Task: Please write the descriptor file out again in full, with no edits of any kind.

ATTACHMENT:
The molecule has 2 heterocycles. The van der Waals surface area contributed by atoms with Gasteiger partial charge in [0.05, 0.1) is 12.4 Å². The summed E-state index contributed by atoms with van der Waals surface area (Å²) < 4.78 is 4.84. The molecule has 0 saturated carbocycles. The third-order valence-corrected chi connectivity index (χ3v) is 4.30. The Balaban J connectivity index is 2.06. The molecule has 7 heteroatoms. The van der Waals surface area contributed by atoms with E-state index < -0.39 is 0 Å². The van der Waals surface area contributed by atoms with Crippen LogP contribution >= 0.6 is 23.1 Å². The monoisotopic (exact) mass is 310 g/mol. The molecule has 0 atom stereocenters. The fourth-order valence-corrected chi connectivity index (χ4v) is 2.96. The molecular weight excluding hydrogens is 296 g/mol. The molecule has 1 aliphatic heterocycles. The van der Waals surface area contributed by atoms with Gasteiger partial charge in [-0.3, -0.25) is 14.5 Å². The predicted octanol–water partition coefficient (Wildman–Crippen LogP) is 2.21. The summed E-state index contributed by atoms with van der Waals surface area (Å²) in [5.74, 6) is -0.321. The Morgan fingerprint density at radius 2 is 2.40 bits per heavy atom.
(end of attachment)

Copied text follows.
The molecule has 2 heterocycles. The van der Waals surface area contributed by atoms with Gasteiger partial charge in [0.05, 0.1) is 12.4 Å². The summed E-state index contributed by atoms with van der Waals surface area (Å²) < 4.78 is 4.84. The molecule has 0 saturated carbocycles. The third-order valence-corrected chi connectivity index (χ3v) is 4.30. The Balaban J connectivity index is 2.06. The molecule has 7 heteroatoms. The van der Waals surface area contributed by atoms with E-state index < -0.39 is 0 Å². The van der Waals surface area contributed by atoms with Crippen LogP contribution >= 0.6 is 23.1 Å². The monoisotopic (exact) mass is 310 g/mol. The molecule has 0 atom stereocenters. The fourth-order valence-corrected chi connectivity index (χ4v) is 2.96. The molecular weight excluding hydrogens is 296 g/mol. The molecule has 1 aliphatic heterocycles. The van der Waals surface area contributed by atoms with Gasteiger partial charge in [-0.3, -0.25) is 14.5 Å². The predicted octanol–water partition coefficient (Wildman–Crippen LogP) is 2.21. The summed E-state index contributed by atoms with van der Waals surface area (Å²) in [5.74, 6) is -0.321. The Morgan fingerprint density at radius 2 is 2.40 bits per heavy atom.